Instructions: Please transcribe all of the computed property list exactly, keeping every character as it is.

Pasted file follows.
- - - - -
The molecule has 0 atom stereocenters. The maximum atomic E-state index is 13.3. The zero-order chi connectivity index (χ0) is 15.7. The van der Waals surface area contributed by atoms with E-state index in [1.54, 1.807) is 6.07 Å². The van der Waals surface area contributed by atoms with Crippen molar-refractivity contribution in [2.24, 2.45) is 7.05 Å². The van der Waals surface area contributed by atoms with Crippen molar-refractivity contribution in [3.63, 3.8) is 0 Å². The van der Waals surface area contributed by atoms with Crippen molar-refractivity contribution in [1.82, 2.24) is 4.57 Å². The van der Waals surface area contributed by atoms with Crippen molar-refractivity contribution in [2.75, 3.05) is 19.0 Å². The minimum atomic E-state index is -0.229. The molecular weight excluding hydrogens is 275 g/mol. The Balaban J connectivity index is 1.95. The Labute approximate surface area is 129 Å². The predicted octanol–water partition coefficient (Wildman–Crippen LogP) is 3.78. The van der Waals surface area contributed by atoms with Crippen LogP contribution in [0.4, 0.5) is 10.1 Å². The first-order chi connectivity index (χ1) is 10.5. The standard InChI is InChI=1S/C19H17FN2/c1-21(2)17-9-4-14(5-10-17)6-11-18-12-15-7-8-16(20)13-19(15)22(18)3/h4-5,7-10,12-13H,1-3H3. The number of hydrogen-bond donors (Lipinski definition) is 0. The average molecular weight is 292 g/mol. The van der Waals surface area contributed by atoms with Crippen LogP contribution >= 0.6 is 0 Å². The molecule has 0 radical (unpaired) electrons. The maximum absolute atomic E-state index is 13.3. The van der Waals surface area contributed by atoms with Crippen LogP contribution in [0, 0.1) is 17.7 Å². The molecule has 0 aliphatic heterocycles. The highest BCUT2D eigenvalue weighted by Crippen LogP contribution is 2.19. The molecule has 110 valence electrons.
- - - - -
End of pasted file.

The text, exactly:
The molecule has 0 atom stereocenters. The maximum atomic E-state index is 13.3. The zero-order chi connectivity index (χ0) is 15.7. The van der Waals surface area contributed by atoms with E-state index in [1.54, 1.807) is 6.07 Å². The van der Waals surface area contributed by atoms with Crippen molar-refractivity contribution in [2.24, 2.45) is 7.05 Å². The van der Waals surface area contributed by atoms with Crippen molar-refractivity contribution in [3.63, 3.8) is 0 Å². The van der Waals surface area contributed by atoms with Crippen molar-refractivity contribution in [1.82, 2.24) is 4.57 Å². The van der Waals surface area contributed by atoms with Crippen molar-refractivity contribution in [2.75, 3.05) is 19.0 Å². The minimum atomic E-state index is -0.229. The molecular weight excluding hydrogens is 275 g/mol. The Balaban J connectivity index is 1.95. The Labute approximate surface area is 129 Å². The predicted octanol–water partition coefficient (Wildman–Crippen LogP) is 3.78. The van der Waals surface area contributed by atoms with Crippen LogP contribution in [0.4, 0.5) is 10.1 Å². The first-order chi connectivity index (χ1) is 10.5. The standard InChI is InChI=1S/C19H17FN2/c1-21(2)17-9-4-14(5-10-17)6-11-18-12-15-7-8-16(20)13-19(15)22(18)3/h4-5,7-10,12-13H,1-3H3. The number of hydrogen-bond donors (Lipinski definition) is 0. The average molecular weight is 292 g/mol. The van der Waals surface area contributed by atoms with Crippen LogP contribution >= 0.6 is 0 Å². The molecule has 0 radical (unpaired) electrons. The maximum absolute atomic E-state index is 13.3. The van der Waals surface area contributed by atoms with Crippen LogP contribution in [0, 0.1) is 17.7 Å². The molecule has 0 aliphatic heterocycles. The highest BCUT2D eigenvalue weighted by Crippen LogP contribution is 2.19. The molecule has 110 valence electrons.